“But we’re gonna leave on the Albert anyway, aren’t we?” she looked toward the pirate ship, now just twenty metres away. “If you come with me, we can both get away safely. Guaranteed. And hey, if you’re worried about the others giving you a hard time, they won’t; I’ll see to that.”
He smiled. He couldn’t have cared less what the pirates thought of him; but he couldn’t have cared more about being with her.
“Kit, come with us.”
Her plea threw him into turmoil. Despite his feverish passion for this exotic, headstrong piratical beauty, some of his old loyalties – to this crew, and to this ship – did still linger…
‘Bugger,’ he thought.
“I’m sorry, Devereux…”
‘Sorrier than you realise,’ he thought.
“… But I think I have to go and help. It’s the right thing to do.”
She looked at him, puzzlement in her eyes. It took her a moment to understand – selflessness wasn’t a big among most of the people she dealt with. But she decided she liked it, and she made a decision.
“Alright,” she nodded. “… then I’ll come with you. Maybe I can help.”
Not for the first time today, Mr Abara couldn’t believe his luck. He beamed, and again his heart beat faster. Again, he felt ten feet tall.
“Great!” he said, gesturing, not quite daring to take her hand. “This way!”
And they both left the Docking Bay and headed for the Engine Room.
Mr Martell looked at Mr Lebedev, as if to say “What was all that about?”
Mr Lebedev looked back at him, as if to say “How would I know?”
Mr Martell shrugged, and put his hands in his pockets, as if to say “Fair enough.”
They both continued waiting politely.
* * * * * * * * * * * *
In the Engine Room, Ms Arenson had put Captain Singh and Second Officer Ms Aku to work clearing the overload on the Primary Navigation Modules. It was a convoluted and arduous task, calling on all their half-remembered, and infrequently used, programming and coding skills, but they did seem to be making gradual progress. Ms Aku was thrilled to get this chance to work so closely with her mentor, and repeatedly had to remind herself now was not the time for sucking up…
The Deck Ratings Mr Ferrer and Ms LeGuin had been tasked with putting out spot fires and making what small physical repairs they could to the Engine Room, with a little help from the remaining functioning maitbots.
Ms Arenson and Mr Chamberlain were engrossed in the Emergency Override Matrices. This was perhaps the most essential of the three tasks; if these matrices couldn’t be rebooted, then clearing and restarting the PNMs would all be for naught.
Meanwhile, the pirates Salazar, Jiang and Lightfoot were following their very specific instructions from the Chief Engineer (“Stand in the corner over there and DON’T TOUCH ANYTHING!”)… by sheepishly standing in the corner over there, and not touching anything.
Salazar also cradled Maggie tightly in his arms, as per Ms Arenson’s subsequent request “And keep that bloody fox away from me!”
The pirates looked at each other uncomfortably, powerlessly, as all the Symphony crew members continued working away.
Salazar cleared his throat. Maggie wriggled a little in his arms, and he patted her, to calm her down.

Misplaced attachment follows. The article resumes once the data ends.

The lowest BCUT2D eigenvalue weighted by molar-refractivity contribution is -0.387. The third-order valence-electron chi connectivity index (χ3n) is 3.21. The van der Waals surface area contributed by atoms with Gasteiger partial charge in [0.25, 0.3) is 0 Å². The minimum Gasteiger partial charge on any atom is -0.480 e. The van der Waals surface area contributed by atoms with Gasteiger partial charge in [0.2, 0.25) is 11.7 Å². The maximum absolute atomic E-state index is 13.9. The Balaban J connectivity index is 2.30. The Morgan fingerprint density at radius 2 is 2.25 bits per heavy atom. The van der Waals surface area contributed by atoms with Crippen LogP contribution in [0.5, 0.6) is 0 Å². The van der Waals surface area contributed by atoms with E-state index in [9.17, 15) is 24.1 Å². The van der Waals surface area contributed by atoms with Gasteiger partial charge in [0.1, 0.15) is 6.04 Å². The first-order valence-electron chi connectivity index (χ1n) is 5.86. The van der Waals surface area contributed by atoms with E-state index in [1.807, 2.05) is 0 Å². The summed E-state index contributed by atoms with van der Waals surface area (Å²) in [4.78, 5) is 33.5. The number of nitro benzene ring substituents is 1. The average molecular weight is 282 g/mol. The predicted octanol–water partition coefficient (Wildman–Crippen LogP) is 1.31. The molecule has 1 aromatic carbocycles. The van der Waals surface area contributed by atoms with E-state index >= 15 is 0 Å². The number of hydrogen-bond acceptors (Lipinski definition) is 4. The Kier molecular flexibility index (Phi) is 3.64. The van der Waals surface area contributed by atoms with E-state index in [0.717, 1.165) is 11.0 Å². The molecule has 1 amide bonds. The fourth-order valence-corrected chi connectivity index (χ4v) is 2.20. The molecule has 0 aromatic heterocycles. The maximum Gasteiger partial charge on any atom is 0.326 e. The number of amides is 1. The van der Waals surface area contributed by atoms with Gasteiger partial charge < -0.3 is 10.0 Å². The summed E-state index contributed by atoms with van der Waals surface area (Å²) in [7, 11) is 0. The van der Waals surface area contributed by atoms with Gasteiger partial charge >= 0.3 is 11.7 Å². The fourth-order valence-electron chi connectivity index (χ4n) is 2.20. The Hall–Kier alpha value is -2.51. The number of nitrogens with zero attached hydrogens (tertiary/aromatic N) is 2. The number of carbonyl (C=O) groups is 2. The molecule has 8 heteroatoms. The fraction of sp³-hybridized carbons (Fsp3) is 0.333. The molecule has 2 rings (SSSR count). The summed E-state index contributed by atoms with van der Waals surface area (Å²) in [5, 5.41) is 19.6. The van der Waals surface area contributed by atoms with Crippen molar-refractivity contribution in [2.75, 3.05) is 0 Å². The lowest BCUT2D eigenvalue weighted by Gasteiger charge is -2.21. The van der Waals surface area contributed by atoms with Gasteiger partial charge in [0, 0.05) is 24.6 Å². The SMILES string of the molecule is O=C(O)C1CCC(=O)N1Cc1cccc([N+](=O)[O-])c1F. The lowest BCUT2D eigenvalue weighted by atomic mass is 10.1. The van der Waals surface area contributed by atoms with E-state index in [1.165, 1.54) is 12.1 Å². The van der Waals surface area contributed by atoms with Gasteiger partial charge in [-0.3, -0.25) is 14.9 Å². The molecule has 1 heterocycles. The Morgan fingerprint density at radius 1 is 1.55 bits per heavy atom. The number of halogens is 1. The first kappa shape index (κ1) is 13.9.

This industrious silence was suddenly shattered by a shout from Ms Arenson. “DAMN! Damn, damn, damn! We can’t do it.”
“What do you mean?” asked Mr Chamberlain, moving alongside her.
Gesturing to the ruptured innards of the console in front of her, Ms Arenson said “Look – the JSI’s been melted. I’m not gonna be able to even access the ancillary revocation protocols, let alone modify or repair them.”
She sighed dejectedly, and looked up to see that her crew mates had gathered around, each wearing a puzzled expression.
“The Janus Sapience Interface,” she said, in a slightly condescending tone. All the looks generated by this clarification – with the exception of Lightfoot’s – were blank and uncomprehending.
“She can’t give instructions to the computer,” Mr Chamberlain explained. “The component that lets people talk to it has been destroyed.”
Unable to contain her curiosity, Lightfoot stepped away from her pirate crewmates and peered over the Chief Engineer’s shoulder.
“Oh yeah, so it has…” she said with academic interest. “But that doesn’t mean you’re completely sunk.”
The Symphony’s engineers both frowned at her. No?
“A decommissioned JSI does mean that the computer can’t receive instructions from people. BUT…” Lightfoot continued, “with some clever hot-wiring, a bit of jury-rigging and a dash of computer genius…” and here, she pointed both thumbs at herself, “… there’s no reason why it couldn’t receive them from a Synthetic Human.”
The Chief Engineer and the Second Engineer looked at each other as they thought about this. Then they looked away from each other, as they thought about it a bit more. In fact, they thought about it for longer than their captain would have liked.
“Ms Arenson?” Captain Singh asked her impatiently, “Is the pirate right? Could that work?”
“In theory, I suppose it could,” Ms Arenson answered, as a flicker of hope returned to her voice. But then her shoulders sank again, as she remembered; “But all our SHs are powered down. And considering all this,” she gestured to all the damage, “there’s no way I could bring any of them back online.”
“I think I may need to correct you there, Ms Arenson,” the captain returned, with a glint in her eye. “I can think of one Synthetic Human currently on board that’s up and about…”
Author’s note: I’ve recorded a short video diary entry about the writing of this chapter, and if you’re interested, you can watch it right here.
Text copyright (c) 2020 Stephen Hall